|Publication number||US7469419 B2|
|Application number||US 10/266,340|
|Publication date||Dec 23, 2008|
|Filing date||Oct 7, 2002|
|Priority date||Oct 7, 2002|
|Also published as||US20040068663|
|Publication number||10266340, 266340, US 7469419 B2, US 7469419B2, US-B2-7469419, US7469419 B2, US7469419B2|
|Original Assignee||Symantec Corporation|
|Export Citation||BiBTeX, EndNote, RefMan|
|Patent Citations (103), Non-Patent Citations (36), Referenced by (15), Classifications (4), Legal Events (2)|
|External Links: USPTO, USPTO Assignment, Espacenet|
This invention relates generally to improving the performance of malicious computer code detection methods, and more particularly to preemptively determining which computer files are free of malicious code.
During the brief history of computers, system administrators and users have been plagued by attacking agents such as viruses, worms, and Trojan Horses, which may be designed to disable host computer systems and propagate themselves to connected systems.
In recent years, two developments have increased the threat posed by these attacking agents. Firstly, increased dependence on computers to perform mission critical business tasks has increased the economic cost associated with system downtime. Secondly, increased interconnectivity among computers has made it possible for attacking agents to spread to a large number of systems in a matter of hours.
Attacking agents can infect a system by replacing the executable code stored in existing files. When the system attempts to execute the code stored in these files, it instead executes malicious code inserted by the attacking agent, allowing the attacking agent to gain control of the system. Virus scanning utilities, such as Norton Antivirus, produced by Symantec Corporation of Cupertino, Calif., allow a user to determine whether a file containing executable code has been infected with malicious code.
Traditionally, these utilities have been able to detect viruses by checking for suspicious sections of code in designated locations or looking for other easily detectable characteristics. These methods can be performed quickly, with little burden to system resources.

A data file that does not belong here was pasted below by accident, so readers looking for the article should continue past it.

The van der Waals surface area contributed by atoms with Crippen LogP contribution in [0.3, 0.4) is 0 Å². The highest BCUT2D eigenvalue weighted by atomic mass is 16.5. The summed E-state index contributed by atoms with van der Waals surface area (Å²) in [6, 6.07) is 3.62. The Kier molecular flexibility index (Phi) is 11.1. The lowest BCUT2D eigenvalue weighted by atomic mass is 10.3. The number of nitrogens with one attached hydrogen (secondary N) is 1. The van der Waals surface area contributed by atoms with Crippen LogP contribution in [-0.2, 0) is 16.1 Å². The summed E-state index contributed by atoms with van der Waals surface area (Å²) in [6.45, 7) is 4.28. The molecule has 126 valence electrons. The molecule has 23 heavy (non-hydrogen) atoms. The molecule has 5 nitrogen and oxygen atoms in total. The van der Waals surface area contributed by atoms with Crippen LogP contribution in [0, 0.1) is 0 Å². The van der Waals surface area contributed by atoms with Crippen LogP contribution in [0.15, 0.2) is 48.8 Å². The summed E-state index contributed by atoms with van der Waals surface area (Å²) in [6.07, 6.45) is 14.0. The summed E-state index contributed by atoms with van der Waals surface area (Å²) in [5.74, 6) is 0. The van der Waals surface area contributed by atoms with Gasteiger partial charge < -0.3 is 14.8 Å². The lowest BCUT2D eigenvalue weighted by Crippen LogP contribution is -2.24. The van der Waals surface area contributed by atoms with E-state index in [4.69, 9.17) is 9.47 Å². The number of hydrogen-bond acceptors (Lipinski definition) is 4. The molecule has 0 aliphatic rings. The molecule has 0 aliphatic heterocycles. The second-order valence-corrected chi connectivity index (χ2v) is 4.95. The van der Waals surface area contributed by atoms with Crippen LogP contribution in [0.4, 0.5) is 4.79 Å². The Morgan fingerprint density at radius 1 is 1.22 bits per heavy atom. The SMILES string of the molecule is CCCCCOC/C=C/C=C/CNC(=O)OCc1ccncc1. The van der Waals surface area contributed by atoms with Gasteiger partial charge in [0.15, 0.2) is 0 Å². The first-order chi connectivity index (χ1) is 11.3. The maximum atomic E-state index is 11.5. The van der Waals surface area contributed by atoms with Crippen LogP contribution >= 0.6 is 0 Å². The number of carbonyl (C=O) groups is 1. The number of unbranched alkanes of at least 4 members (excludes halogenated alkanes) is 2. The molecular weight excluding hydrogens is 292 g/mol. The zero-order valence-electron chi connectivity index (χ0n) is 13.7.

However, as attacking agents have become more sophisticated, scanning utilities have needed to perform even more complicated tests to detect the presence of malicious code. For example, special purpose code may have to examine large portions of a file or perform complicated emulation techniques to detect the presence of viruses.
These techniques must often be performed serially, and are extremely time and resource intensive. Optimizing these routines sufficiently to prevent them from becoming prohibitively time consuming when applied to a large number of files is becoming extremely difficult as attacking agents grow in number and complexity. What is needed is a way to improve the speed and reliability of detection techniques.
The present invention comprises methods, systems, and computer readable media for determining whether a computer file (210) has been infected with malicious code by an attacking agent. A scanning engine (205) determines whether executable files (210) contain malicious code. The scanning engine (205) includes detection modules (325) for detecting particular attacking agents and indicators of when particular attacking agents were first created. The scanning engine (205) determines when the file (210) was last changed by referring to a change log (225) or an inoculation database (215). The scanning engine (205) determines a critical date, the critical date indicating a date when the file is believed to have been free of infection by the attacking agent. The critical date may be a date when the file (210) was last scanned for the presence of an attacking agent or the creation date of the attacking agent. If the scanning engine (205) determines that the date when the file (210) was last changed is earlier than the critical date, the scanning engine (205) determines that the file (210) has not been infected by the attacking agent.
These and other more detailed and specific objects and features of the present invention are more fully disclosed in the following specification, reference being had to the accompanying drawings, in which:
The present invention provides for determining whether a computer file 210 contains malicious code by determining whether the file 210 has been changed since a critical date when the file is believed to have been free of infection by the attacking agent, such as a creation date for an attacking agent or a date on which the file 210 was scanned for infection by the attacking agent.